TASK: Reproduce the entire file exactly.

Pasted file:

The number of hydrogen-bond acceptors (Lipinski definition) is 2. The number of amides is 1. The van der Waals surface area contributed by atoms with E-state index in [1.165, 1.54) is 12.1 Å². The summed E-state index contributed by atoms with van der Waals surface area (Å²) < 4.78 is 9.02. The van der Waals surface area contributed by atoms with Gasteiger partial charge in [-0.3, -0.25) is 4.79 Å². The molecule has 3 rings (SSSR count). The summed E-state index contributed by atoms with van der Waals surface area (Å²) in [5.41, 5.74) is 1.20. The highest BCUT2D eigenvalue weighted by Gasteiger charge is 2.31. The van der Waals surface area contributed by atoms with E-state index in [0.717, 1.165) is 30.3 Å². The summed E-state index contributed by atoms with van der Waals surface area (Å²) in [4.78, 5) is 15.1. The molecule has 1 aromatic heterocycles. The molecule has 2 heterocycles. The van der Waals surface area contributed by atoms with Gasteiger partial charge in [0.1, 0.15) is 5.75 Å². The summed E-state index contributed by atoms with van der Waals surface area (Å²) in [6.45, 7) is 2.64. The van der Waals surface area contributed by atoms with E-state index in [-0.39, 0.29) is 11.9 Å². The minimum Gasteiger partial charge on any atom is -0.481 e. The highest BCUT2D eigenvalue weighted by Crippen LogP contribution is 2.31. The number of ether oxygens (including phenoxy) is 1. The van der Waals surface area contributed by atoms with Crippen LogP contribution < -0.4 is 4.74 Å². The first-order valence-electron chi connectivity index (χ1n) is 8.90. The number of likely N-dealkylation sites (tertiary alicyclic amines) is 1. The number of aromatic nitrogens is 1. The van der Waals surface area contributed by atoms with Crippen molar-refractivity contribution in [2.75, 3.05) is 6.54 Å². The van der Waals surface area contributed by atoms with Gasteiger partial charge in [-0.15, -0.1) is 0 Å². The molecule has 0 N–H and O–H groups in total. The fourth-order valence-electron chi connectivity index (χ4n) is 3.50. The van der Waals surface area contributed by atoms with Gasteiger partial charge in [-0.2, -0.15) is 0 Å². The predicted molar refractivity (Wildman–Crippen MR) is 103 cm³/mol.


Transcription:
The number of hydrogen-bond acceptors (Lipinski definition) is 2. The number of amides is 1. The van der Waals surface area contributed by atoms with E-state index in [1.165, 1.54) is 12.1 Å². The summed E-state index contributed by atoms with van der Waals surface area (Å²) < 4.78 is 9.02. The van der Waals surface area contributed by atoms with Gasteiger partial charge in [-0.3, -0.25) is 4.79 Å². The molecule has 3 rings (SSSR count). The summed E-state index contributed by atoms with van der Waals surface area (Å²) in [5.41, 5.74) is 1.20. The highest BCUT2D eigenvalue weighted by Gasteiger charge is 2.31. The van der Waals surface area contributed by atoms with E-state index in [0.717, 1.165) is 30.3 Å². The summed E-state index contributed by atoms with van der Waals surface area (Å²) in [4.78, 5) is 15.1. The molecule has 1 aromatic heterocycles. The molecule has 2 heterocycles. The van der Waals surface area contributed by atoms with Gasteiger partial charge in [0.1, 0.15) is 5.75 Å². The summed E-state index contributed by atoms with van der Waals surface area (Å²) in [6.45, 7) is 2.64. The van der Waals surface area contributed by atoms with E-state index in [-0.39, 0.29) is 11.9 Å². The minimum Gasteiger partial charge on any atom is -0.481 e. The highest BCUT2D eigenvalue weighted by Crippen LogP contribution is 2.31. The number of ether oxygens (including phenoxy) is 1. The van der Waals surface area contributed by atoms with Crippen LogP contribution < -0.4 is 4.74 Å². The first-order valence-electron chi connectivity index (χ1n) is 8.90. The number of likely N-dealkylation sites (tertiary alicyclic amines) is 1. The number of aromatic nitrogens is 1. The van der Waals surface area contributed by atoms with Crippen molar-refractivity contribution in [2.75, 3.05) is 6.54 Å². The van der Waals surface area contributed by atoms with Gasteiger partial charge in [-0.15, -0.1) is 0 Å². The molecule has 0 N–H and O–H groups in total. The fourth-order valence-electron chi connectivity index (χ4n) is 3.50. The van der Waals surface area contributed by atoms with Gasteiger partial charge in [-0.2, -0.15) is 0 Å². The predicted molar refractivity (Wildman–Crippen MR) is 103 cm³/mol.